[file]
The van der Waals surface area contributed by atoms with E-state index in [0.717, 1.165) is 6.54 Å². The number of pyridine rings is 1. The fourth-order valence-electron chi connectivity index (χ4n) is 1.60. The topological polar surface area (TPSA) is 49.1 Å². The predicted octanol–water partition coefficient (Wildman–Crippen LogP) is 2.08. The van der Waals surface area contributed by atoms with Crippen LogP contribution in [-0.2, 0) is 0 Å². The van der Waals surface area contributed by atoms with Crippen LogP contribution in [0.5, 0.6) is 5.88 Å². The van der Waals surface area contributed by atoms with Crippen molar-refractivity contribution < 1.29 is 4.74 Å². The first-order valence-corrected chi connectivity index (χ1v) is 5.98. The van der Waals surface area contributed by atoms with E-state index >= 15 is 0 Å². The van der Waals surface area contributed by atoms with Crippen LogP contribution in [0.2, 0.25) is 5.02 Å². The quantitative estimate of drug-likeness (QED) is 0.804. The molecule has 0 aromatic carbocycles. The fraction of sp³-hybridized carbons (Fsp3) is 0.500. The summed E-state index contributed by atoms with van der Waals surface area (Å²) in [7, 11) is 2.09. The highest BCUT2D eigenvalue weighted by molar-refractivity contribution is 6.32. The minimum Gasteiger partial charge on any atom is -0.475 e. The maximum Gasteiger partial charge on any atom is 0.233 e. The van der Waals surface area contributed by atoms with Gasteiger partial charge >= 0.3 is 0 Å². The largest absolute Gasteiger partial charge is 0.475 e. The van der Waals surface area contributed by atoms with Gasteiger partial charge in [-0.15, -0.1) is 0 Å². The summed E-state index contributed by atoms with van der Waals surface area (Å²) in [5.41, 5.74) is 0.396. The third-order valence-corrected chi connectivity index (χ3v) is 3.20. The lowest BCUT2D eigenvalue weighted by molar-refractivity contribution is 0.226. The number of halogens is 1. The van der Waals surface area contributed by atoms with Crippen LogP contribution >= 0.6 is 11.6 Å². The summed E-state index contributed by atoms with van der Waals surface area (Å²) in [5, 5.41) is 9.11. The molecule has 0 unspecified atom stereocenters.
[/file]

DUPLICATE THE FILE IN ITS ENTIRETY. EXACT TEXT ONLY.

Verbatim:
The van der Waals surface area contributed by atoms with E-state index in [0.717, 1.165) is 6.54 Å². The number of pyridine rings is 1. The fourth-order valence-electron chi connectivity index (χ4n) is 1.60. The topological polar surface area (TPSA) is 49.1 Å². The predicted octanol–water partition coefficient (Wildman–Crippen LogP) is 2.08. The van der Waals surface area contributed by atoms with Crippen LogP contribution in [-0.2, 0) is 0 Å². The van der Waals surface area contributed by atoms with Crippen LogP contribution in [0.5, 0.6) is 5.88 Å². The van der Waals surface area contributed by atoms with Crippen molar-refractivity contribution < 1.29 is 4.74 Å². The first-order valence-corrected chi connectivity index (χ1v) is 5.98. The van der Waals surface area contributed by atoms with E-state index >= 15 is 0 Å². The van der Waals surface area contributed by atoms with Crippen LogP contribution in [0.2, 0.25) is 5.02 Å². The quantitative estimate of drug-likeness (QED) is 0.804. The molecule has 0 aromatic carbocycles. The fraction of sp³-hybridized carbons (Fsp3) is 0.500. The summed E-state index contributed by atoms with van der Waals surface area (Å²) in [7, 11) is 2.09. The highest BCUT2D eigenvalue weighted by molar-refractivity contribution is 6.32. The minimum Gasteiger partial charge on any atom is -0.475 e. The maximum Gasteiger partial charge on any atom is 0.233 e. The van der Waals surface area contributed by atoms with Gasteiger partial charge >= 0.3 is 0 Å². The largest absolute Gasteiger partial charge is 0.475 e. The van der Waals surface area contributed by atoms with Gasteiger partial charge in [-0.15, -0.1) is 0 Å². The summed E-state index contributed by atoms with van der Waals surface area (Å²) in [5.41, 5.74) is 0.396. The third-order valence-corrected chi connectivity index (χ3v) is 3.20. The lowest BCUT2D eigenvalue weighted by molar-refractivity contribution is 0.226. The number of halogens is 1. The van der Waals surface area contributed by atoms with Crippen LogP contribution >= 0.6 is 11.6 Å². The summed E-state index contributed by atoms with van der Waals surface area (Å²) in [5, 5.41) is 9.11. The molecule has 0 unspecified atom stereocenters.